The green building movement in China is just getting started. Even though the concept was introduced in Europe over 20 years ago, it was only ten years ago that it landed in China. Motivated mainly by energy concerns, the Chinese government has now started to catch up.
The increasing government attention to green building has led to an optimistic forecast for this sector in China. The graph below shows the governments’ ambitious plan, which indicates a move from 1% of green buildings constructed in 2012 to more than 25% in 2020.
Additional incentives have also been introduced to encourage more green buildings in the country, including tax benefits, special financial services for residential green building purchasers and land policy adjustment for green building projects. On a regional level, five provinces (Guangdong, Liaoning, Hubei, Shanxi, and Yunnan) and eight cities (Tianjin, Chongqing, Shenzhen, Xiamen, Hangzhou, Nanchang, Guiyang, and Baoding) are required to include low-carbon development models in their 12th five-year plans.
In tandem with this movement, “eco-cities” have started to gain more popularity in China. One of the best-known examples is Tianjin Eco-City, a project in partnership with the Singaporean government.
LEED versus China’s 3-Star standard
Over 600 standard systems for green building exist worldwide. Some relate to individual systems and products such as air conditioners and heating systems, while others are intended to cover the overall standards for the whole building. Today most green building projects in China follow either the LEED (Leadership in Energy & Environmental Design) standard or the Chinese 3-star standard.
Introduced in China in 2003, the LEED standard had an initial small uptake in showcase real estate projects of some A-class offices and industrial buildings run by foreign companies. It was not until 2007 that the standard started to develop in China, showing strong and stable growth since then.
Meanwhile, the Chinese government developed its own standard, the 3-Star system which was introduced it in 2006. Contrary to LEED, the 3-Star system incorporates only two categories (residential and public buildings) and takes into account a different set of criteria.
The government’s push towards green buildings and its own standard has led to a greater application of the Chinese 3-Star standard over the past few years. However, as LEED carries a stronger brand name, especially in high-class private residential buildings, it is expected to remain a strong player in the “specification war” between the two standards in China.
Key areas of opportunity
The know-how and technologies of European companies are still ahead of current Chinese building practices. As the market matures, there will be increasing demand for the products and technologies in the areas listed below:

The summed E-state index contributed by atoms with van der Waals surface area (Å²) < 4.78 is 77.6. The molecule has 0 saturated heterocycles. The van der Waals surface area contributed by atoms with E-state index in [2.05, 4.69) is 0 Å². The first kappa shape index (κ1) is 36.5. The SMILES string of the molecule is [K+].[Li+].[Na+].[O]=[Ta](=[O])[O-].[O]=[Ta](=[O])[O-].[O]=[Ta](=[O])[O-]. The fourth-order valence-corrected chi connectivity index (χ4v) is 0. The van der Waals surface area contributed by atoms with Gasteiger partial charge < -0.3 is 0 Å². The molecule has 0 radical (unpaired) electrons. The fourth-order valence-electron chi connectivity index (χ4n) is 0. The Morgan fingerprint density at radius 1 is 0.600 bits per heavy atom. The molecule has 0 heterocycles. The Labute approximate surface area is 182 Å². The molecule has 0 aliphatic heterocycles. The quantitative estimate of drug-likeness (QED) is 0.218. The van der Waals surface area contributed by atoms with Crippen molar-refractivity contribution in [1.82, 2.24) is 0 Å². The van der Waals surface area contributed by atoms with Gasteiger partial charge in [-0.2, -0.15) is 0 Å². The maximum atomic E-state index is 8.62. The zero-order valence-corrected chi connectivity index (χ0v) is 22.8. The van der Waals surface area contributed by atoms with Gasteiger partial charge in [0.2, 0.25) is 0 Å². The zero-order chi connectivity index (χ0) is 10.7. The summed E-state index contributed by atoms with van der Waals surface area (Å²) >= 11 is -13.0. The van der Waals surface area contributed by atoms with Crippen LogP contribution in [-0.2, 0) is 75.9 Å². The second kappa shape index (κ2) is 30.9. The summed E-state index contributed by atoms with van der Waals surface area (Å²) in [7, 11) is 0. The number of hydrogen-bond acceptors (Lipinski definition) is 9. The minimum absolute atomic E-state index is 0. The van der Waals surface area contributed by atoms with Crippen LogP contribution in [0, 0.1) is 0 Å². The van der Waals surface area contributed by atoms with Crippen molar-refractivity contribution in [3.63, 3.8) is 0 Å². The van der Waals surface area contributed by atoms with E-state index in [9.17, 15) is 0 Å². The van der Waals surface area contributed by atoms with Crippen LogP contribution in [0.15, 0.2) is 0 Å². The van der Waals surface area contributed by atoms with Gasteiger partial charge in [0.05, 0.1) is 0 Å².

- Specialised construction technology
- High-tech consumer products (e.g., LED lighting, heating devices)
- Specialised insulation techniques and products (e.g., high-humidity environments, fire retardant)
- Building elements (e.g., cold bridges)
- Water management systems (both for drinking and rain water)
- Retrofitting know-how and services
- Green city development engineering services
- Green building calculation services (e.g., forecasting energy usage)
- Energy storage and generation systems (e.g., heat pumps, geothermal systems)
- Energy service companies (ESCOs) paying for energy-saving equipment in exchange for part of the savings
- Smart systems for measuring and controlling energy and water consumption
Recommendations for SMEs
The challenges for SMEs in the green building sector are, in principle, no different from those in other sectors. However, the prevailing culture, the overwhelming dominance of Chinese companies in many markets, and the fast growth create challenges that are, in most cases, unfamiliar to European SMEs. Here are some recommendations to help SMEs get prepared for developing business in this sector:
Identify the right timing for entering the market: SMEs’ entry strategies will differ dramatically depending on the market situation and positioning of the specific product or service on the S-curve. Understanding the market, the position on the curve, growth rates, and success factors are crucial for identifying the right timing. Entering too early will cause you to spend a disproportionate amount of time on convincing the market; entering too late will make it difficult to exploit your branding.
Evaluate potential partners: Developing personal relationships and conducting basic due diligence with potential partners is time-consuming but crucial in China. The wrong choice can damage your market entry.
Adapt your business model: Experiment with different offerings, pricings, and sales channels to find out which model suits your local market best.
Pay close attention to government regulation updates: China’s government can be very efficient and quick in issuing new regulations and policies, which can create opportunities or break business models overnight.
Take early steps to protect intellectual property: Register brands and website addresses, prepare non-competition contracts with employees as early as possible. For further advice, contact the China IPR SME Helpdesk in Beijing (www.china-iprhelpdesk.eu).
Prepare for relentless price competition: A business model based on price competition is difficult in the Chinese environment where local competitors are capable of cost-cutting and sales practices unavailable to western companies. SMEs need to build a business model based on niche products, brand names and marketing, as well as European quality.
To get more advice on developing business in China’s green building sector, download the full report from the EU SME Centre’s online Knowledge Centre.